Let us briefly explore some of the ways that the self-life might be alive in us in order to help us recognize where the Holy Spirit might desire to work in our lives.

We must realize that our fallen soul is pleased by many things, and if we allow it to have its satisfaction unchecked by the Spirit within us, then we will not experience the overcoming life in Christ. The Lord pictured one of the dimensions of this problem in His parable of the sower, where He told us that a fruitful life can be frustrated by our desires for material things and pleasures. “And the seed which fell among the thorns, these are the ones who have heard, and as they go on their way they are choked with worries and riches and pleasures of this life, and bring no fruit to maturity” (Lk. 8:14).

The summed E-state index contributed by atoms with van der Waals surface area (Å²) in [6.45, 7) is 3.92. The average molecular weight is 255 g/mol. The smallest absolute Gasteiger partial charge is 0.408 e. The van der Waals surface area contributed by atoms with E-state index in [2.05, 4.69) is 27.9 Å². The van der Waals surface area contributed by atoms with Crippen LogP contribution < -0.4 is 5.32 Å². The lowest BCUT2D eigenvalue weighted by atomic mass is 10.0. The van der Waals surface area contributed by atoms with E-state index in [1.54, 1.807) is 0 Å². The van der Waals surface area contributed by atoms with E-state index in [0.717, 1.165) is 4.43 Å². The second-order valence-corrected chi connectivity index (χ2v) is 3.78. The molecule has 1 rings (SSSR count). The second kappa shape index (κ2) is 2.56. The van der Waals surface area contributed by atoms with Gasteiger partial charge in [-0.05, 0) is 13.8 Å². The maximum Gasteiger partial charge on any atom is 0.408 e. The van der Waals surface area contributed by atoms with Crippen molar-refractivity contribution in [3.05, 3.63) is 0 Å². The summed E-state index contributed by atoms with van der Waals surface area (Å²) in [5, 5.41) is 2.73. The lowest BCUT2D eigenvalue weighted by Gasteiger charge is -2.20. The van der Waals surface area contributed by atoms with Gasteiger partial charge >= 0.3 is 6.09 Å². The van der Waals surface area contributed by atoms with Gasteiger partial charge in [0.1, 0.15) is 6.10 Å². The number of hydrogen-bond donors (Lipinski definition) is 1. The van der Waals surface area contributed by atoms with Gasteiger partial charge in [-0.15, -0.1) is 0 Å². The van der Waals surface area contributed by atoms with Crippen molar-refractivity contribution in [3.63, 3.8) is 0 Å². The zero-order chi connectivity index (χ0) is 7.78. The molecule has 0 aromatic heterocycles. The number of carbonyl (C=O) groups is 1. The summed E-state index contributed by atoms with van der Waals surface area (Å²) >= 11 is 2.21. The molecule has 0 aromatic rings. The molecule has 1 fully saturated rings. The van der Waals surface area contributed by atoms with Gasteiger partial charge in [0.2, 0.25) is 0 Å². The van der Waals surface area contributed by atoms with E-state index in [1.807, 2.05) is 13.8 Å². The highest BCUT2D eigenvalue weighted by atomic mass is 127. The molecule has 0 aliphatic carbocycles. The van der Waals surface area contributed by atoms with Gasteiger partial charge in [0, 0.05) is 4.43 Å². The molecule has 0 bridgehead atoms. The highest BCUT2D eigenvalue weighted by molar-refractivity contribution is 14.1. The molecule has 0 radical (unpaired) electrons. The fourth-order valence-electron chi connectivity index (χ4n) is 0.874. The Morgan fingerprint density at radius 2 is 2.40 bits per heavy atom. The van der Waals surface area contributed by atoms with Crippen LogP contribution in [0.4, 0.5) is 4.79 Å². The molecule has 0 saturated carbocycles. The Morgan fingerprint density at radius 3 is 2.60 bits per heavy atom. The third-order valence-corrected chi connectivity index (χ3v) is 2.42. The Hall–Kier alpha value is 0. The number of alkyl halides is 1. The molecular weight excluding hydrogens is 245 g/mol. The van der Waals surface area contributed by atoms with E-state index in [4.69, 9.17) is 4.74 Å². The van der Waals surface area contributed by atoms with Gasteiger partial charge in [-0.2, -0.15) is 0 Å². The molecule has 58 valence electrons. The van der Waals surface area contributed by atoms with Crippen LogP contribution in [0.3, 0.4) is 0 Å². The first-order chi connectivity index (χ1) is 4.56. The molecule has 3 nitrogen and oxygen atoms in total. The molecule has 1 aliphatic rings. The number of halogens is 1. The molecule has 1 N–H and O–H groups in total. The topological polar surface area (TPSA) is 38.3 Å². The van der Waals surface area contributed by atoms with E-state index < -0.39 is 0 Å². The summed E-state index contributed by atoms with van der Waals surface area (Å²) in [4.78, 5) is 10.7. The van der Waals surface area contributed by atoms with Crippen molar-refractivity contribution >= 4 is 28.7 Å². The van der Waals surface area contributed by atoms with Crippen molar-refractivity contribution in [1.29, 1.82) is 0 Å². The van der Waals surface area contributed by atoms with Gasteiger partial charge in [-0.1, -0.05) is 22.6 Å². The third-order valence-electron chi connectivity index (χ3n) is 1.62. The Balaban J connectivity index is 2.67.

The pursuit of more and more material things and pleasures is a sign of an important aspect of self-indulgence. The influence of materialism on American Christianity probably cannot be overstated. It has stunted the spiritual growth of most believers in America, as church members have imitated unbelievers in going after material goods, pleasures and entertainments in a myriad of forms. Instead of being satisfied with what God has given in the basic needs of life and in the joy of knowing and serving the Lord, many believers in America have gone into burdensome debt (beyond what might be modest and prudent) in pursuit of a lifestyle of “enjoyment,” fueled by all manner of goods and avenues of pleasure for the soul. What is missing is the cross of Christ – applied to their worldly appetites. Paul witnessed this same problem in his day and warned the believers in Philippi about it: